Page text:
We’ve cast our safety nets wide

Alex Tabarrok, of Marginal Revolution, pointed to a New York Times piece reporting that the poorest households no longer receive the majority of government benefits.  He quotes from the article:

The government safety net was created to keep Americans from abject poverty, but the poorest households no longer receive a majority of government benefits.

…Dozens of benefits programs provided an average of $6,583 for each man, woman and child in the county in 2009, a 69 percent increase from 2000 after adjusting for inflation.

Alan Blinder, in the Wall Street Journal column featured in a previous post, says that since some folks are set to roll off the 99-week unemployment benefits we have a “serious hole in the safety net.”

We seem to have ever enlarging ideas about what safety nets are, which in turn enlarge our Federal and state government spending budgets, governments’ desire to tax and government bureaucracies.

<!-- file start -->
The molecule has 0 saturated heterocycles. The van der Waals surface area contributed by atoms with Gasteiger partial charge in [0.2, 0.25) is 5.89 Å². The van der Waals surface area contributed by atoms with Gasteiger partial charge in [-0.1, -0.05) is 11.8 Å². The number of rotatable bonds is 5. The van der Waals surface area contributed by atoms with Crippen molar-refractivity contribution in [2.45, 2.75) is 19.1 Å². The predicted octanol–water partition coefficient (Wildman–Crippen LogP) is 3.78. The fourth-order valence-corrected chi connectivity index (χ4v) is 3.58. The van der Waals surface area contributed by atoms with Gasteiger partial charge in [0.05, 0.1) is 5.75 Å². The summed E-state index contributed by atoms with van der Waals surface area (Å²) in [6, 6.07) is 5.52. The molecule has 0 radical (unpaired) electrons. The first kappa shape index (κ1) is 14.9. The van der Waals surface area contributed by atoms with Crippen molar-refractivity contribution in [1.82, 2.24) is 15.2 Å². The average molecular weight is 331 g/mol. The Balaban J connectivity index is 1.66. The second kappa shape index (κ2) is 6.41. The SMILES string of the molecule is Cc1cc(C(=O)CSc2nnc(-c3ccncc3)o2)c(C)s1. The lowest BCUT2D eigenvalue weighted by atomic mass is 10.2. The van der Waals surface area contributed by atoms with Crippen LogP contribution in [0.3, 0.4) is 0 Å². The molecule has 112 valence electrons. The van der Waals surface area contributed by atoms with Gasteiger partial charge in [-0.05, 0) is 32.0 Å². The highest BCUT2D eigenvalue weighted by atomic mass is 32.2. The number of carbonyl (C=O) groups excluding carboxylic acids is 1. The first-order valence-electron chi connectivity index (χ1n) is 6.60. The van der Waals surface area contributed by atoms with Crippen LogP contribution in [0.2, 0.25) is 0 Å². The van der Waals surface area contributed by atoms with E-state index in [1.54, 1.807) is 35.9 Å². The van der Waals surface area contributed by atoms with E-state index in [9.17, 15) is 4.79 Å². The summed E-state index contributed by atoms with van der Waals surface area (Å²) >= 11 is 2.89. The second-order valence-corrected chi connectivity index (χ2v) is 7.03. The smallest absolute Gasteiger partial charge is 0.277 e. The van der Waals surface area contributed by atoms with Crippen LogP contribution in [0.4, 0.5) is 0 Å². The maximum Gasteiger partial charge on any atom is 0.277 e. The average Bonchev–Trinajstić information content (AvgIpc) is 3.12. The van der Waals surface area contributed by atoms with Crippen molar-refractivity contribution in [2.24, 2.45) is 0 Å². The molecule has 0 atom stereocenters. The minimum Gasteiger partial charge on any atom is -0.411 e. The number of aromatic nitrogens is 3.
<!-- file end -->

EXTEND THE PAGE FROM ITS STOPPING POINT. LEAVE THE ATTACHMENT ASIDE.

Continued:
Most of the safety nets are not necessary.  They’re large transfers of payments, with a cut taken out by the bureaucracies that administer them.

Consider Social Security.  I bet that a large percentage of people who pay in and eventually receive Social Security benefits don’t need it because they’ve done a fine job of living below their means and saving for retirement.

If they had more control of the 12.4% of their wages that were forced into Social Security, they would have done even better.

Bastiat wrote in 1848:

Government is the great fiction through which everybody endeavors to live at the expense of everybody else.